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HPA - New Guidelines to Control Group A Streptococcal (GAS) Infections in UK Hospitals Launched
The Working Group comprised of a wide range of healthcare specialists from across the UK involved in the identification, treatment and control of infectious diseases.
Group A streptococcus is a bacterium occasionally found in the throat and on the skin and may be carried for long periods of time without causing any illness (also known as colonised). It is spread by direct person-to-person contact with an infected or colonised person and can cause a range of infections, from relatively mild sore throats and skin infections to rare but life-threatening invasive disease. Most severe infections are acquired in the community with around one in ten acquired in hospital settings. GAS infection can be treated with penicillin and many other antibiotics.
Although general guidelines for controlling infections in healthcare settings exist, these new guidelines will give hospitals clear, evidence-based advice on how to minimise the risk of spread of GAS infections in hospitals and maternity settings such as midwife-led units.
Dr Joe Kearney, Chair of the GAS Working Group said: “Group A strep is a common bacterium found in the throat and on the skin and may be carried for long periods of time without causing any illness. Whilst most GAS infections are relatively mild they can on rare occasions become very serious.
“These new recommendations are specifically aimed at assisting healthcare workers in controlling the spread of these infections. They have been drawn up with expert colleagues from a wide range of organisations, including a patient support group, to ensure that we have developed comprehensive advice for managing GAS infections in hospitals and other acute healthcare settings.
“Although cases of hospital-acquired GAS infection are rare, it’s important that appropriate control measures are implemented quickly if a case is identified to reduce the risk of further spread to other patients.”
The guidance provides recommendations for hospital staff in carrying out investigations of every inpatient with GAS infection to determine how the infection was probably acquired. GAS infections diagnosed in women who have recently given birth or patients discharged within the last seven days should be similarly investigated. Where the infection was acquired in hospital or as result of contact with healthcare services (e.g. following a home birth), further investigations are recommended to find the source of the infection.
There are three main routes of transmission of GAS infections in healthcare settings: patient-to-patient, from healthcare worker to patient (and vice-versa) and through the immediate hospital environment. Implementing a targeted investigation to locate the source of the infection will help hospital staff to eliminate it and safeguard patient care.
The guidance also gives clear recommendations on how hospital staff should manage and investigate outbreaks such as identifying healthcare workers linked to cases, identifying any signs or symptoms of possible GAS infections in close contacts and recommending appropriate antibiotic treatment, if necessary.
Notes to Editors:
- *The Working Group membership consists of the Association of Medical Microbiologists, British Infection Society, British Society of Antimicrobial Chemotherapy, Faculty of Occupational Medicine of the Royal College of Physicians, Health Protection Agency, Health Protection Scotland, Hospital Infection Society, Infection Prevention Society, Lee Spark Foundation, Public Health Agency for Northern Ireland, Public Health Medicine Environmental Group, Public Health Wales, Royal College of Midwives and the Royal College of Obstetrics and Gynaecology.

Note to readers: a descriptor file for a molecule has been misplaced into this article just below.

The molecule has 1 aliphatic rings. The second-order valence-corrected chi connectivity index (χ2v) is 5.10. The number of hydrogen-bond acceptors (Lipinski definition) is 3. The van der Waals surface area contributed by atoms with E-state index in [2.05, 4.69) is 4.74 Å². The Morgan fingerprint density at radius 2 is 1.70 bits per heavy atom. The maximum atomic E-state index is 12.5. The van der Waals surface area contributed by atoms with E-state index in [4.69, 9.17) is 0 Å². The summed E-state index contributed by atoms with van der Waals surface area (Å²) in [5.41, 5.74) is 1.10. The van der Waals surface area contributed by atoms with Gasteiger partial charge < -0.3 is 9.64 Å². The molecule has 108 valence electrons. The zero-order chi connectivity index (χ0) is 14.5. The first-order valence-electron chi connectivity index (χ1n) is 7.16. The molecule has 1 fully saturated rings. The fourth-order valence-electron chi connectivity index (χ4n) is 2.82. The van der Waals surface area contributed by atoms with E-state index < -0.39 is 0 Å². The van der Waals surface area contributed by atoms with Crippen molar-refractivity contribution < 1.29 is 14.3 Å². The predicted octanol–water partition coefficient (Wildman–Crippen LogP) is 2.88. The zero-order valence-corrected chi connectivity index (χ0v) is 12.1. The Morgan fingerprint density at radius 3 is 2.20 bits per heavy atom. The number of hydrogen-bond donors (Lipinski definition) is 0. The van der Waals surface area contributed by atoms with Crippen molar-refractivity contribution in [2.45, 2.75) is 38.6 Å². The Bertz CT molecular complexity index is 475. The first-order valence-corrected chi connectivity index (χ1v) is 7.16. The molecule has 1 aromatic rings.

- The guidelines are available on the Journal of Infection and HPA website at: http://www.hpa.org.uk/Topics/InfectiousDiseases/InfectionsAZ/StreptococcalInfections/Guidelines/
- The most common presentation of GAS infection in the UK is a mild sore throat known as 'strep throat', with approximately 15-30% of sore throats seen by doctors thought to be caused by this. Less common is scarlet fever, with around 2-4000 notifications received each year.
The incidence of more serious invasive infections is relatively low. Around 3 cases per 100,000 population of bacteraemia were reported in England, Wales and Northern Ireland for 2010 (approximately 1600 cases). Latest data on streptococcal bacteraemia can be found in the Health Protection Report here: http://www.hpa.org.uk/hpr/archives/2011/hpr4611.pdf
- Severe respiratory tract infections account for around 17% of all invasive GAS infections, and skin/soft tissue infections around 42%. Cases of necrotising fasciitis are even less common, accounting for approximately 5% of invasive GAS infections and usually associated with patients presenting with skin trauma as the main predisposing factor.
- Further information can be found on the HPA website at http://www.hpa.org.uk/Topics/InfectiousDiseases/InfectionsAZ/StreptococciGroupA/
- If you have concerns about your health contact NHS Direct on 0845 4647 or visit the website http://www.nhsdirect.nhs.uk, or see your family doctor.
- The Health Protection Agency is an independent UK organisation that was set up by the government in 2003 to protect the public from threats to their health from infectious diseases and environmental hazards. In April 2013, subject to the usual approvals procedures for establishing new bodies, the Health Protection Agency will become part of a new organisation called Public Health England, an executive agency of the Department of Health. To find out more, visit our website: http://www.hpa.org.uk or follow us on Twitter@HPAuk.
- For more information please contact the national HPA press office at Colindale on 0208 327 7901 or email email@example.com . Out of hours the duty press officer can be contacted on 0208 200 4400.